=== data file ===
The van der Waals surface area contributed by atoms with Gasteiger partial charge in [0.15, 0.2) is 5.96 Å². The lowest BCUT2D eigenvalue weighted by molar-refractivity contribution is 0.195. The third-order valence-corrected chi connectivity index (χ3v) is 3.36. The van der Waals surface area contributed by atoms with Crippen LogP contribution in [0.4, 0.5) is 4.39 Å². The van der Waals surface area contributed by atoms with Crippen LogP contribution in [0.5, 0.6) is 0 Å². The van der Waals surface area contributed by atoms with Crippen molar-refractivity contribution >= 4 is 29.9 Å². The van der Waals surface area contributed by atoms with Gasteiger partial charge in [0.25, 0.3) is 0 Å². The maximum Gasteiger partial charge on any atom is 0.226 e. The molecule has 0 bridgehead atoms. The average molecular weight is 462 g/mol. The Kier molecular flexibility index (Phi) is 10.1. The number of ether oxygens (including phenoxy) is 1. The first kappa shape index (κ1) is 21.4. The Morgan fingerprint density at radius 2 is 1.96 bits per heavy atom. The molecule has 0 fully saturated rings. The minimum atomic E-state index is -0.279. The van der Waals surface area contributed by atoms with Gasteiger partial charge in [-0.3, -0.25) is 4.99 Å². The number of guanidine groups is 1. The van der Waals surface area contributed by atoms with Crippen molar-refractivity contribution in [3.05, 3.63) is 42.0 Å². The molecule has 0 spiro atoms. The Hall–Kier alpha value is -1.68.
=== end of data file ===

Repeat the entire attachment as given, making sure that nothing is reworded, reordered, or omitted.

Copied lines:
The van der Waals surface area contributed by atoms with Gasteiger partial charge in [0.15, 0.2) is 5.96 Å². The lowest BCUT2D eigenvalue weighted by molar-refractivity contribution is 0.195. The third-order valence-corrected chi connectivity index (χ3v) is 3.36. The van der Waals surface area contributed by atoms with Crippen LogP contribution in [0.4, 0.5) is 4.39 Å². The van der Waals surface area contributed by atoms with Crippen LogP contribution in [0.5, 0.6) is 0 Å². The van der Waals surface area contributed by atoms with Crippen molar-refractivity contribution >= 4 is 29.9 Å². The van der Waals surface area contributed by atoms with Gasteiger partial charge in [0.25, 0.3) is 0 Å². The maximum Gasteiger partial charge on any atom is 0.226 e. The molecule has 0 bridgehead atoms. The average molecular weight is 462 g/mol. The Kier molecular flexibility index (Phi) is 10.1. The number of ether oxygens (including phenoxy) is 1. The first kappa shape index (κ1) is 21.4. The Morgan fingerprint density at radius 2 is 1.96 bits per heavy atom. The molecule has 0 fully saturated rings. The minimum atomic E-state index is -0.279. The van der Waals surface area contributed by atoms with Gasteiger partial charge in [-0.3, -0.25) is 4.99 Å². The number of guanidine groups is 1. The van der Waals surface area contributed by atoms with Crippen molar-refractivity contribution in [3.05, 3.63) is 42.0 Å². The molecule has 0 spiro atoms. The Hall–Kier alpha value is -1.68.